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Heyue Hui Pavilion by HONG Designworks

Heyue Hui Pavilion is located in the southeastern of Xi’an

Photography by © HONG Designworks

HONG Designworks have recently completed their latest project in Xi’an, China – Heyue Hui Pavilion. The designer starts with color and structure to communicate the assurance and richness of Tang Dynasty mentality, using the vast history as a backdrop. The whole design reinterprets the elegance and humility of the old capital in the present day rather than floating on historical looks and features. The modern neo-deco style enhances and exceeds heritage. Discover more after the jump.

Heyue Hui Pavilion by HONG Designworks
Photography by © HONG Designworks

From the architects: In Heyue Hui Pavilion, Designer Dang Ming takes the long history as the background, and starts from color and structure, to express the confidence and richness of Tang Dynasty spirit. The whole design does not float on historical appearances and elements, but reinterprets the luxury and modesty of the ancient capital in the modern era. The contemporary neo-deco style refines tradition and transcends it. The space combines nobility, simplicity, elegance and luxury, creating a harmonious and unique beauty between opposing colors, materials and styles.

Photography by © HONG Designworks

Heyue Hui Pavilion is located in the southeastern of Xi’an, where the famous Qujiang Royal Garden of the Tang Dynasty is. Designer took the classical, warm, and radiant imagery of the dynasty constructed a garden hall to restore the prosperity and luxury.

With a large floor-to-ceiling glass wall, the boundary between interior and exterior blurs and hides the entrance by taking advantage of the rich shade of the forest to make the building and the landscape become one.

The reception area is like a small courtyard with three entrances, hidden by layers of partitions, exuding a mysterious aura. The designer uses the natural landscape as the key to represent the eclectic, rich and warm side of Tang culture.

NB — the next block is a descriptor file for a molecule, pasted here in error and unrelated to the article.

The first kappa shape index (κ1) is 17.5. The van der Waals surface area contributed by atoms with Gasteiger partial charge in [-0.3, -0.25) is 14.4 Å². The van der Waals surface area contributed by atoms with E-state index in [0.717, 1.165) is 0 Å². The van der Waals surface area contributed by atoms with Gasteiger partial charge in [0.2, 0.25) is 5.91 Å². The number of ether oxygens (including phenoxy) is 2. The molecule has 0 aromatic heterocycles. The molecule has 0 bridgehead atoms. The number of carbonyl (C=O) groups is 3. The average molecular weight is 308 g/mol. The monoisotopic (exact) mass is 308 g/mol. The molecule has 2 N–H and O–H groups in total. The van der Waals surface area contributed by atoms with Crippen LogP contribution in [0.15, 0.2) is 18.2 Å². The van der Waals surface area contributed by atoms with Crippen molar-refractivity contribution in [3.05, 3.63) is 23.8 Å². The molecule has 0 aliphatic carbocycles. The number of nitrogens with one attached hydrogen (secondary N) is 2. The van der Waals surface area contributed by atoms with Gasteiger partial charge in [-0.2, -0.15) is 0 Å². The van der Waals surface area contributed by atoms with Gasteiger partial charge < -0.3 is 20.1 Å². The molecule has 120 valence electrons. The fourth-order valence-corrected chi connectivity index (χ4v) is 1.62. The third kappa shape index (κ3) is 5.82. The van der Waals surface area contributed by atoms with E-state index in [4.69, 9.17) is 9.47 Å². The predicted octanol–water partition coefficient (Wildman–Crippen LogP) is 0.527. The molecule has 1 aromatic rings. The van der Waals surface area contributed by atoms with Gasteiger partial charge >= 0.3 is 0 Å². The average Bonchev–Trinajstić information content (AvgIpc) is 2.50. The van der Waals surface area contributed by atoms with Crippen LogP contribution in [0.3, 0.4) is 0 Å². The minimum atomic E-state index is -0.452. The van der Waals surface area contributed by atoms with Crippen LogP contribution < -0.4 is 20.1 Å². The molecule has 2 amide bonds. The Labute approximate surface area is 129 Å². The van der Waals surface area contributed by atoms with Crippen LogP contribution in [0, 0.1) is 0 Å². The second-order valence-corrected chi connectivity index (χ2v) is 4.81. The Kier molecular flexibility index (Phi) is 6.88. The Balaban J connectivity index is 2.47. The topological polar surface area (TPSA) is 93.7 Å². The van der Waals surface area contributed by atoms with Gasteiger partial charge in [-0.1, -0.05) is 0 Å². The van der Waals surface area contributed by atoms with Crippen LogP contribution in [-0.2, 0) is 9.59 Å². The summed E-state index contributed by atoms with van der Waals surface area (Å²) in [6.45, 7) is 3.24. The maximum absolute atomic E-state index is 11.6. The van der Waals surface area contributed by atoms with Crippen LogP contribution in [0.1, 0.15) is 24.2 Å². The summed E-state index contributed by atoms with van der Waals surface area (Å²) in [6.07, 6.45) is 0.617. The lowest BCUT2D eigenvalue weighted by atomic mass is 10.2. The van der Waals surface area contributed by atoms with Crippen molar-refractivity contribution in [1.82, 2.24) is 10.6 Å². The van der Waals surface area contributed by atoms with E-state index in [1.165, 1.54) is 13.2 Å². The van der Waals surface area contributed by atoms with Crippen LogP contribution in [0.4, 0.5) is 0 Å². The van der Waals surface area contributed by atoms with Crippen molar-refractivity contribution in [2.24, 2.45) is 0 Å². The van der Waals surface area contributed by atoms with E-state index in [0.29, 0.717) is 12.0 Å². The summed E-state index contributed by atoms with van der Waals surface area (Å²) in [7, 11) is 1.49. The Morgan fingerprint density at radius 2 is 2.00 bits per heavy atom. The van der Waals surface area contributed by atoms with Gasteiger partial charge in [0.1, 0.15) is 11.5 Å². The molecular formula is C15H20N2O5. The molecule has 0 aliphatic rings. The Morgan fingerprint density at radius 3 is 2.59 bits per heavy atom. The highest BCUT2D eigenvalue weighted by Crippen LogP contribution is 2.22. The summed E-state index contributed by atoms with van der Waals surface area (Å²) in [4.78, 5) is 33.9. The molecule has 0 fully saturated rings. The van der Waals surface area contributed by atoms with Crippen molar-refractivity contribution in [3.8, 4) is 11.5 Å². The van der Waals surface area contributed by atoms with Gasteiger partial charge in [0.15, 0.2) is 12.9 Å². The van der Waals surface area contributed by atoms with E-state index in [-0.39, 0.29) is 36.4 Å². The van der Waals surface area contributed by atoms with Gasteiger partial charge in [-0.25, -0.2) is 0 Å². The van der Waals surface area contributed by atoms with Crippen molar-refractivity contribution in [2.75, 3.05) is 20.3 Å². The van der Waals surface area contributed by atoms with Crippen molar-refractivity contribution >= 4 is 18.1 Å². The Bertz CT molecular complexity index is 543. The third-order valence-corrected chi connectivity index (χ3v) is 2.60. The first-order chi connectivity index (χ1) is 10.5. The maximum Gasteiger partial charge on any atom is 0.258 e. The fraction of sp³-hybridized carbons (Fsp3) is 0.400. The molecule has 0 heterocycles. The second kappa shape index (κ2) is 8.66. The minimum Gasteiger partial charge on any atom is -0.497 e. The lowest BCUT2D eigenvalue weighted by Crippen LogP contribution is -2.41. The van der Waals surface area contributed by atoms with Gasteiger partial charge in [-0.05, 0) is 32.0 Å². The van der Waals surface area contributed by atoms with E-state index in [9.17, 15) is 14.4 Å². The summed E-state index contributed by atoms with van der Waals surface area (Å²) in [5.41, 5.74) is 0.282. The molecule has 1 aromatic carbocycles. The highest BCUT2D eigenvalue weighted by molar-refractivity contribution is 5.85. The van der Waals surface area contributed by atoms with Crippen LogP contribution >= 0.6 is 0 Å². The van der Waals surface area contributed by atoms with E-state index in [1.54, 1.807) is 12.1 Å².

The Chinese Art Deco style is portrayed in the textured eave finishes, and the vermilion facade has been outlined in brass, allowing the building to move between calm classicism and modern minimalism.

Photography by © HONG Designworks

In the public area on the first floor, charm emanates from the red glazed chandelier. If red has always been an inseparable topic in Eastern culture, the sculptural chandelier must be one of those, reinterpreting the light, poetic and natural side of red. The dark green tiles and the latticework of the windows bring about a Chinese Art Deco style, bridging the fascination of traditions and intricate craftsmanship with the simplicity of the industrial era.

The brass and dark gray stone tile floors harmonize between opposite colors, and the coarseness and rusticity of the stone balances the fragility of the carvings and ornamentation. The space exudes a refined and dignified historical atmosphere, but also feels the vitality of nature.

Designer uses texture to complement the color blocks, with the warmth of lapis lazuli, brass and wood. Light is understated and introspective, bringing out the ultimate experience of bold colors, forming a new, neo-classical beauty.

The VIP room continues the neo-classical romanticism, with layered partitions and gauze, bringing the hazy beauty. The designer started with materials, colors, utensils and art to create a sense of exquisite, elegant and luxurious atmosphere for the venue. The chandelier with golden grid echoes the wall with curved lines and becomes the highlight. The designer discarded the heavy, old and rigid brass and discovered its light, flexible and classical side, thus echoing with the gauze, and the space is animated through its texture and the interweaving of countless fine grids.

Photography by © HONG Designworks

The outdoor tables is surrounded by gauze and fabric, and made of brass as structure, either round or square. Sunlight spreads on the outdoor passage and the intricate details of the eaves contrast with the large simple color blocks brought by the cloth, wandering between permeability and mysteriousness.

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